On the heart of this scheme was the set up of the Smart City Centers or the SCC. The SCCs plays a major role in the functioning and implementation of the Smart City Mission by acting the basic Control Unit within each city. So far, ten cities have set up SCCs and the results are getting increasingly better. The main function of SCCs is to plan Smart City Schemes including digital technology and other aspects are carefully combined with the need and atmosphere of each city it is in. It also provides as a surveillance center to gather in the needs and demands of the city as well as check in on how the schemes are being implemented.
The set up of the SCCs have shown tremendous impacts on the cities development from lowering crime rates to AI implementation including Air Pollution Control Systems, Wi-Fi enabled locations, smart sensors for Emergencies such as flood, emergencies dial-up and many more.
Working to decrease on the levels of pollution and abiding by the Paris Treaty, the Smart City mission is aiming to bring in “Clean Technologies” in fields of transport, infrastructure, and waste management to upgrade the cities into more and more energy efficient and environmentally friendly. The Mission is backed up and rooted with schemes like AMRUT, HRIDAY, Digital India, Make in India, Housing for all. Swachh Bharat Mission and many more for the overall development of select cities.
Major cities under the mission have shown significant developments. The crime rates in Kota, Bhubaneswar, Pune, Jabalpur have lowered by 18% with a major decrease in Traffic Violations. A Rs 155 crore project in Pune for the implementation of over 200 Wi-fi hotspots, around 80 sensors for environment and flood and approximately 136 public address systems have already shown high target accomplishments. Other cities like Bhubaneshwar is issuing Smart City Debit cards that can be used as ONE CARD for all transport mediums and network. The implementation of 200 POS sale machines with the help ICICI bank has made the city one of the best performing cities under Smart City Mission.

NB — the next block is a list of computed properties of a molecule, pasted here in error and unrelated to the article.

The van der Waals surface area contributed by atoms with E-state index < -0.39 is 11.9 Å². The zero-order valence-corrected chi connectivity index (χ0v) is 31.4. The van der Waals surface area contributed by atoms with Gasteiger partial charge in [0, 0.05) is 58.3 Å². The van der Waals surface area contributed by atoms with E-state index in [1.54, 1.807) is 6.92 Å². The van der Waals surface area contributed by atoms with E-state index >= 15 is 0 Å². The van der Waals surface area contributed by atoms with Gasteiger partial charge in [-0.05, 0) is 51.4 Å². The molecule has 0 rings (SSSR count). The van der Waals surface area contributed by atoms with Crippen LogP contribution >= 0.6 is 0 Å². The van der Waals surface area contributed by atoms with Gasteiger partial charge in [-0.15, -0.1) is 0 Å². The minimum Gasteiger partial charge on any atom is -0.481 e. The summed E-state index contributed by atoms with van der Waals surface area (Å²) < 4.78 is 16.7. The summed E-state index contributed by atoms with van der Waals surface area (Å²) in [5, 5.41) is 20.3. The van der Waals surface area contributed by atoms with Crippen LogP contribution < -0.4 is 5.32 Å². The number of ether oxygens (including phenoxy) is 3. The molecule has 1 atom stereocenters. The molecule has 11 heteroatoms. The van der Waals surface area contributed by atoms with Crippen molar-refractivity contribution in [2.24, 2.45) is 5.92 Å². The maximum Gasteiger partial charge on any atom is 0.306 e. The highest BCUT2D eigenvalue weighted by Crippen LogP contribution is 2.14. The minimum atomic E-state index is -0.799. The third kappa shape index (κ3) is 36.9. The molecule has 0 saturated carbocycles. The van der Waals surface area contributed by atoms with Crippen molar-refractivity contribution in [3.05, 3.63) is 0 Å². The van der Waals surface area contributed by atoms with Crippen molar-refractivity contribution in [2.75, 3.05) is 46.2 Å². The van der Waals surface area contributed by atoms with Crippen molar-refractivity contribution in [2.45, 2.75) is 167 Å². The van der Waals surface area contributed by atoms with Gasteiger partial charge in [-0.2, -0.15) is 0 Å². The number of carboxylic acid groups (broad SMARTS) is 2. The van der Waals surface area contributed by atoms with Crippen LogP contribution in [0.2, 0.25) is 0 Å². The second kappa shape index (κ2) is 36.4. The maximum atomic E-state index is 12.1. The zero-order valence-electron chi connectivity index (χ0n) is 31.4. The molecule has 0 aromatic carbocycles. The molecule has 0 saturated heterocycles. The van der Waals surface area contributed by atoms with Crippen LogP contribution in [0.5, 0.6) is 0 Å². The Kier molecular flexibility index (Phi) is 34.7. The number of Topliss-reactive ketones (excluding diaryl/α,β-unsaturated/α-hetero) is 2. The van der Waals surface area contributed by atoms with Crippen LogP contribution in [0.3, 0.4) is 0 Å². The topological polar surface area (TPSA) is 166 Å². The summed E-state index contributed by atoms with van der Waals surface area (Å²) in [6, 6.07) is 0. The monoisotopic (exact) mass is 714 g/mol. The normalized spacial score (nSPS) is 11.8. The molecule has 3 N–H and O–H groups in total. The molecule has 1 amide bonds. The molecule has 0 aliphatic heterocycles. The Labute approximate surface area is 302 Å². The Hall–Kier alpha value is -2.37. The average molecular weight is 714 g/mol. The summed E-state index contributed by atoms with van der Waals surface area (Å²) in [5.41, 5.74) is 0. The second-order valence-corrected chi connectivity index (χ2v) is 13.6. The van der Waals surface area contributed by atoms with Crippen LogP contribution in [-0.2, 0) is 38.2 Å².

The Funding task was a big challenge for the government and the implementation of funds for different schemes had to be done throw Private or Public-Private Investments, which according to MoHUA is one-fifth of the total investment. The total fund approved by the Cabinet was Rs 48,000 crore but a data by Ministry of Housing and Urban Affairs has assessed the cost of a total of 4,500 Smart City Projects to be Rs. 2,03,979 crores. Over 329 projects under this mission are calculated to cost more than Rs 100 crore while a major mission of providing affordable housing projects alone would cost Rs 17,036 crore. But with the growing success of Smart City Mission, large economies such as the US, Japan, France, etc. have joined hands with the Government of India to help fund this.
Spain’s Barcelona Regional Agency has signed MoU on cooperation in the field of technology. United States Trade and Development Agency has planned to develop Visakhapatnam, Allahabad, and Ajmer as smart cities while Japan will be supporting Chennai, Ahmedabad, and Varanasi as Smart Cities. France took in Chandigarh, Lucknow, Puducherry with a $1.5 billion investment. Singapore has invested to develop Amravati in the sector of Transportation. Other countries who will be investing in the Smart City Mission includes Sweden, Israel, the Netherlands, UK, and Hong Kong.
Although the Mission is lagging behind its projected target with only 33% of all Smart City Mission being completed, the increasing percentage has managed to track down major development issues and can already be felt with the cities concerned. Although the Smart City Mission has utilized only 1.8% of total fund released for urban schemes, the Mission has brought home several significant achievements. India has managed to increase its Foreign Direct Investments and cooperation with other Countries and is leading the way of the “largest growing economies in the world”. But what concerns us the most is the faster and more efficient use of funds and better management of Smart City Projects which have varied greatly over the 3 years of the Smart City Mission.